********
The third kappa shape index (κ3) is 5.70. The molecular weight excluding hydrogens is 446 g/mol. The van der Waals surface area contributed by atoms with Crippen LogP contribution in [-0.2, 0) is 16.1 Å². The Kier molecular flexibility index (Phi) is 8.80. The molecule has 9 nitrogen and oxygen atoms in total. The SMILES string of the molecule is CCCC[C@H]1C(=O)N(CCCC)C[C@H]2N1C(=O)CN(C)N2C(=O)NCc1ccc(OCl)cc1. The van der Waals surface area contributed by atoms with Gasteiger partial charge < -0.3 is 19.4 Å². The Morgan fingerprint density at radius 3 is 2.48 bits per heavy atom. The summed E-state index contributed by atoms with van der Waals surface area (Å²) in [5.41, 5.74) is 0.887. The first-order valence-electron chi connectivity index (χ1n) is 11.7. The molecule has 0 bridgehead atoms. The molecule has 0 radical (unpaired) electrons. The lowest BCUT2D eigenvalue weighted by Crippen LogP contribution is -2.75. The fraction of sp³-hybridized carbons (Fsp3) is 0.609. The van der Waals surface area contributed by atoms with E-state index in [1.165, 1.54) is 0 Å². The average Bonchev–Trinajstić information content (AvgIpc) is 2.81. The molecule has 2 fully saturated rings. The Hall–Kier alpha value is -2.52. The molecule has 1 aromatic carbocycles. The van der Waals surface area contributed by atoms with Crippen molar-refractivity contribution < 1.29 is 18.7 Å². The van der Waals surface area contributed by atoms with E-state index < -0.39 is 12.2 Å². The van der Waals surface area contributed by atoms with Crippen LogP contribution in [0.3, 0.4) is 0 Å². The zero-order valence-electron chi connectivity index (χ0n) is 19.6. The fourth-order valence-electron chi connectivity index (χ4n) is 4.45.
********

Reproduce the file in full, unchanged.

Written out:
The third kappa shape index (κ3) is 5.70. The molecular weight excluding hydrogens is 446 g/mol. The van der Waals surface area contributed by atoms with Crippen LogP contribution in [-0.2, 0) is 16.1 Å². The Kier molecular flexibility index (Phi) is 8.80. The molecule has 9 nitrogen and oxygen atoms in total. The SMILES string of the molecule is CCCC[C@H]1C(=O)N(CCCC)C[C@H]2N1C(=O)CN(C)N2C(=O)NCc1ccc(OCl)cc1. The van der Waals surface area contributed by atoms with Gasteiger partial charge < -0.3 is 19.4 Å². The Morgan fingerprint density at radius 3 is 2.48 bits per heavy atom. The summed E-state index contributed by atoms with van der Waals surface area (Å²) in [5.41, 5.74) is 0.887. The first-order valence-electron chi connectivity index (χ1n) is 11.7. The molecule has 0 bridgehead atoms. The molecule has 0 radical (unpaired) electrons. The lowest BCUT2D eigenvalue weighted by Crippen LogP contribution is -2.75. The fraction of sp³-hybridized carbons (Fsp3) is 0.609. The van der Waals surface area contributed by atoms with E-state index in [1.165, 1.54) is 0 Å². The average Bonchev–Trinajstić information content (AvgIpc) is 2.81. The molecule has 2 fully saturated rings. The Hall–Kier alpha value is -2.52. The molecule has 1 aromatic carbocycles. The van der Waals surface area contributed by atoms with Crippen molar-refractivity contribution < 1.29 is 18.7 Å². The van der Waals surface area contributed by atoms with E-state index < -0.39 is 12.2 Å². The van der Waals surface area contributed by atoms with Crippen LogP contribution in [0.3, 0.4) is 0 Å². The zero-order valence-electron chi connectivity index (χ0n) is 19.6. The fourth-order valence-electron chi connectivity index (χ4n) is 4.45.